import os, sys, cgi, re
import subprocess

# header for http POST/GET
httpHeader = "Content-Type: text/html\n"

def createAsset(serverRoot,project,category,asset):
    # run shell script in the appropriate directory.
    output = ''
    path = os.path.join(serverRoot,project,'assets',category)
    shellcmd1 = 'cd ' + path + '\n'
    shellcmd2 = 'addAsset -auto ' + asset + '\n'
    # symlinking won't work from a remote mount point, so we have to
    # SSH into the host machine and run the commands from there.
    # we'll create the subprocess to SSH into the correct server, then
    # use stdin.write() to send commands.
    sshcmd = ''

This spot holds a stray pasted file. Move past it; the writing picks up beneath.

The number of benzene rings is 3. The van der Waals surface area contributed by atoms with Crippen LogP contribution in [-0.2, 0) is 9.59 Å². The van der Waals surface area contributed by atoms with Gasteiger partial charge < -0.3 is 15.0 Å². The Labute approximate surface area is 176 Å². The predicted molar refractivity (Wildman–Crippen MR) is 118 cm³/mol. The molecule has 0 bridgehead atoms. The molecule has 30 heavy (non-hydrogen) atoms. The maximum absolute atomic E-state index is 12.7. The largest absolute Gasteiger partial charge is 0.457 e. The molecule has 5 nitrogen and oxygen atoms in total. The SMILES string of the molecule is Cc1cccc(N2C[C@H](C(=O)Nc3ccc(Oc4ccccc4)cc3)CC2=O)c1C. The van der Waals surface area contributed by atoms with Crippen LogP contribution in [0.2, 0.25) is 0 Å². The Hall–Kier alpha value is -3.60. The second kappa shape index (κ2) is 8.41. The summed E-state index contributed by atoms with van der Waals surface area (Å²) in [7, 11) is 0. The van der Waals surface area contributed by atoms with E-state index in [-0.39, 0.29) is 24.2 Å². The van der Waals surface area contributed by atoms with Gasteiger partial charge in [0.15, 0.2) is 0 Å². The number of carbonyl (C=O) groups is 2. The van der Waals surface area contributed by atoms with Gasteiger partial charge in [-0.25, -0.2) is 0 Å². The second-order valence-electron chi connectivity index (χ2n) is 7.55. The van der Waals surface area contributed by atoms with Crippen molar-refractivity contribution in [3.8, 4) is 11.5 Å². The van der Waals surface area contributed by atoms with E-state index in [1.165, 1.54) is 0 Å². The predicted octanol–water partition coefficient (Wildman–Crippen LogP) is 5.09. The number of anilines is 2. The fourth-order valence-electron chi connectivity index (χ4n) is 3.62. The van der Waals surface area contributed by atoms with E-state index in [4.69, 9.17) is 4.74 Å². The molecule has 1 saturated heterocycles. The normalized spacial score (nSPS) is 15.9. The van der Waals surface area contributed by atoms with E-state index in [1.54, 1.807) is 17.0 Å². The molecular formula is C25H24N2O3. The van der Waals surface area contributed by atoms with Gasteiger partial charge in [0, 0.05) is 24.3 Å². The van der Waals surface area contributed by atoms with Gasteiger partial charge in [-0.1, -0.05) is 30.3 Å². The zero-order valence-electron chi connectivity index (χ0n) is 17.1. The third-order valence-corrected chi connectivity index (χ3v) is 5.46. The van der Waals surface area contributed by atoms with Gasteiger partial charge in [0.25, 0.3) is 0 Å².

if serverRoot == '/mnt/SERVER/WOLF':
        sshcmd = ['ssh', '-T', 'user@']
        sshcmd = ['ssh', '-T', 'user@']
    sshProc = subprocess.Popen(sshcmd, stdin=subprocess.PIPE, stdout=subprocess.PIPE)
    # execute commands
    # read output
    for line in sshProc.stdout.readlines():
        output += (line + '\n')
    return output

if __name__ == "__main__":
    # get HTTP GET vars
    form = cgi.FieldStorage()
    server = form.getfirst('server', 'empty')
    project = form.getfirst('project', 'empty')
    category = form.getfirst('category', 'empty')
    asset = form.getfirst('asset', 'empty')
    server = cgi.escape(server)
    project = cgi.escape(project)
    category = cgi.escape(category)
    asset = cgi.escape(asset)
    # parse server
    if int(server) == 1:
        server = '/mnt/SERVER/WOLF3'
        server = '/mnt/SERVER/WOLF4'

    ret = createAsset(server,project,category,asset)
    print httpHeader
    results = 'Response from server: \n' + ret
    print results